Monthly Archives: June 2015

Quilting A Story

I’ve had success this week. I finished quilting a story. I’m not bragging but vindicating my time spent.

I finished the last revision on the first volume of Wisher’s World, and began putting together my next Short Tales Chapbook, My designer will get the cover for these done this week; the latter one today and the other in a couple of days. It’s been a long haul these last few days.

Pink Quilt--Photo Courtesy of debspoons

Pink Quilt–Photo Courtesy of debspoons

While I work on getting the chapbook off the ground before the weekend, revision work on three short stories for submission begins. Like most writers, different projects come in different sizes, shapes, and needs.

Like a quilter matching fabrics to block designs, the act of writing takes on its small challenges. Take the revision of Wisher’s World Vol. 1, for instance.

This story line has been locked inside my head for several years. In that time, Muse has taken the opportunity to embellish character backgrounds, world dimensions and complications, etc. Also, that instigator of rabbit holes used her time to hide secrets from me. Who knew that one of the primary characters was something other than what I’d believed since 2007?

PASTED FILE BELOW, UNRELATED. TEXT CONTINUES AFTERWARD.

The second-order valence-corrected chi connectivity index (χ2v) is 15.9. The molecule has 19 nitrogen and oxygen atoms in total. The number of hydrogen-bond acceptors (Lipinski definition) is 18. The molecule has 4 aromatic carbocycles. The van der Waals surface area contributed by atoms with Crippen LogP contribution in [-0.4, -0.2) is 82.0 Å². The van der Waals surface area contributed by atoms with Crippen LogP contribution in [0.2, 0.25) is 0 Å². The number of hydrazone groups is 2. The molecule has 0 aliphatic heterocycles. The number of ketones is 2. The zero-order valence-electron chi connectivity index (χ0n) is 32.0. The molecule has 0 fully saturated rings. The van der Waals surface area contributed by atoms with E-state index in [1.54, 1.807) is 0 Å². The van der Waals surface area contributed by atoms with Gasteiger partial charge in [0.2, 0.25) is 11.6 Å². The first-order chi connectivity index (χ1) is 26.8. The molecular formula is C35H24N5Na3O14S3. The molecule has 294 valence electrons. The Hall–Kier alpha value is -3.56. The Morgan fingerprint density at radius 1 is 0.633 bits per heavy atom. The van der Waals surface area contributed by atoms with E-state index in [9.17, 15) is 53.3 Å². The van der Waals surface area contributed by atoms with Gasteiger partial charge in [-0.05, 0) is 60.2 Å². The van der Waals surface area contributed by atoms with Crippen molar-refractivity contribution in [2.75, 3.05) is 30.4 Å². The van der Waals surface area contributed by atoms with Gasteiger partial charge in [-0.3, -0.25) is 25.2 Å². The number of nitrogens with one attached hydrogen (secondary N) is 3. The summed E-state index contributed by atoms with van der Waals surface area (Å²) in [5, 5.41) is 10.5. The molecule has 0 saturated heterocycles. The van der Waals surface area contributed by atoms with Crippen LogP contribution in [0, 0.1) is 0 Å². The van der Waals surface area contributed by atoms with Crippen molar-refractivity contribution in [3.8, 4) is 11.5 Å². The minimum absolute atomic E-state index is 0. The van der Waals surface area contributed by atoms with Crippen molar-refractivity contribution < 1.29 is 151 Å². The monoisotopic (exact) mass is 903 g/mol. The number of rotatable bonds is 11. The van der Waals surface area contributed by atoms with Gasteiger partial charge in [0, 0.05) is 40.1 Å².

abstract-medical-background_My3tatDOThat shocker came out during the last chapter. Granted, she gave me a hint something wasn’t as it seemed a few chapters previously, but to change a character’s race? That takes guts, especially since it changes the entire dynamics of the overall story line.

Yep, Muse was on her high horse and not willing to hand over the reins. Will the story be better for that revelation? Probably. But the sudden impact of the change staggered me—sort of like when the quilter gets halfway through putting the quilt top together and realizes that three of her blocks had been reversed in orientation.

All writing is patchwork, after all. A splash of dramatic fabric

Fabric Bolts Photo Courtesy of  franky242

Fabric Bolts Photo Courtesy of franky242

color, an occasional stitch of comedic relief, a repeating pattern of character quirks, and on and on with dots and dashes of design elements.

The complete picture comes from the blending of all the elements. And so the writer’s life imitates the design. One day it’s a novella that’s running far too long. That’s when beta readers are brought in to add their opinions. The next day is creation time—developing a new quilt top pattern for a crib or a king-size bed.